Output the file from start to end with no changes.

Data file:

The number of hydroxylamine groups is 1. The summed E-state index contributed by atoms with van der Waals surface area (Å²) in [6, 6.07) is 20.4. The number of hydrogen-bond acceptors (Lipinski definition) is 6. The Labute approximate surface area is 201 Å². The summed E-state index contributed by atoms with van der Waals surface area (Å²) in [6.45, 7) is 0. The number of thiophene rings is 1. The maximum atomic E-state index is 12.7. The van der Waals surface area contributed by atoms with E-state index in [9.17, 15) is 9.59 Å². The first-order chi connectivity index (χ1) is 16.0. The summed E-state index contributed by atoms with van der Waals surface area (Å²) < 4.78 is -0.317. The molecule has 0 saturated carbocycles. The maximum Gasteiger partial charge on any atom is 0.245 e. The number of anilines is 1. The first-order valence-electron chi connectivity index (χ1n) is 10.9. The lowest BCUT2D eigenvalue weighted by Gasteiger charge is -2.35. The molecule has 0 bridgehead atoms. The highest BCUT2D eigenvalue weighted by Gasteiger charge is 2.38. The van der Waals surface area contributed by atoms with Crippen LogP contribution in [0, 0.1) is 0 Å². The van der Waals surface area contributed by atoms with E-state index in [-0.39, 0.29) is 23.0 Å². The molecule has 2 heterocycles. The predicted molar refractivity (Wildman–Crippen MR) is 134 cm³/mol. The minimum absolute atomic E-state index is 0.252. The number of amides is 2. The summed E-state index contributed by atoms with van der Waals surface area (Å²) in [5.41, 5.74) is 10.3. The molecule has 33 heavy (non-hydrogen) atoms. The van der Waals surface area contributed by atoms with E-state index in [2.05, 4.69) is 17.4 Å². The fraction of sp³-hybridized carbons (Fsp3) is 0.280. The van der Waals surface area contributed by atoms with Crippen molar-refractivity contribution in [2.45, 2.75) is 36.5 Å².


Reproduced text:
The number of hydroxylamine groups is 1. The summed E-state index contributed by atoms with van der Waals surface area (Å²) in [6, 6.07) is 20.4. The number of hydrogen-bond acceptors (Lipinski definition) is 6. The Labute approximate surface area is 201 Å². The summed E-state index contributed by atoms with van der Waals surface area (Å²) in [6.45, 7) is 0. The number of thiophene rings is 1. The maximum atomic E-state index is 12.7. The van der Waals surface area contributed by atoms with E-state index in [9.17, 15) is 9.59 Å². The first-order chi connectivity index (χ1) is 16.0. The summed E-state index contributed by atoms with van der Waals surface area (Å²) < 4.78 is -0.317. The molecule has 0 saturated carbocycles. The maximum Gasteiger partial charge on any atom is 0.245 e. The number of anilines is 1. The first-order valence-electron chi connectivity index (χ1n) is 10.9. The lowest BCUT2D eigenvalue weighted by Gasteiger charge is -2.35. The molecule has 0 bridgehead atoms. The highest BCUT2D eigenvalue weighted by Gasteiger charge is 2.38. The van der Waals surface area contributed by atoms with Crippen LogP contribution in [0, 0.1) is 0 Å². The van der Waals surface area contributed by atoms with E-state index in [-0.39, 0.29) is 23.0 Å². The molecule has 2 heterocycles. The predicted molar refractivity (Wildman–Crippen MR) is 134 cm³/mol. The minimum absolute atomic E-state index is 0.252. The number of amides is 2. The summed E-state index contributed by atoms with van der Waals surface area (Å²) in [5.41, 5.74) is 10.3. The molecule has 33 heavy (non-hydrogen) atoms. The van der Waals surface area contributed by atoms with E-state index in [2.05, 4.69) is 17.4 Å². The fraction of sp³-hybridized carbons (Fsp3) is 0.280. The van der Waals surface area contributed by atoms with Crippen molar-refractivity contribution in [2.45, 2.75) is 36.5 Å².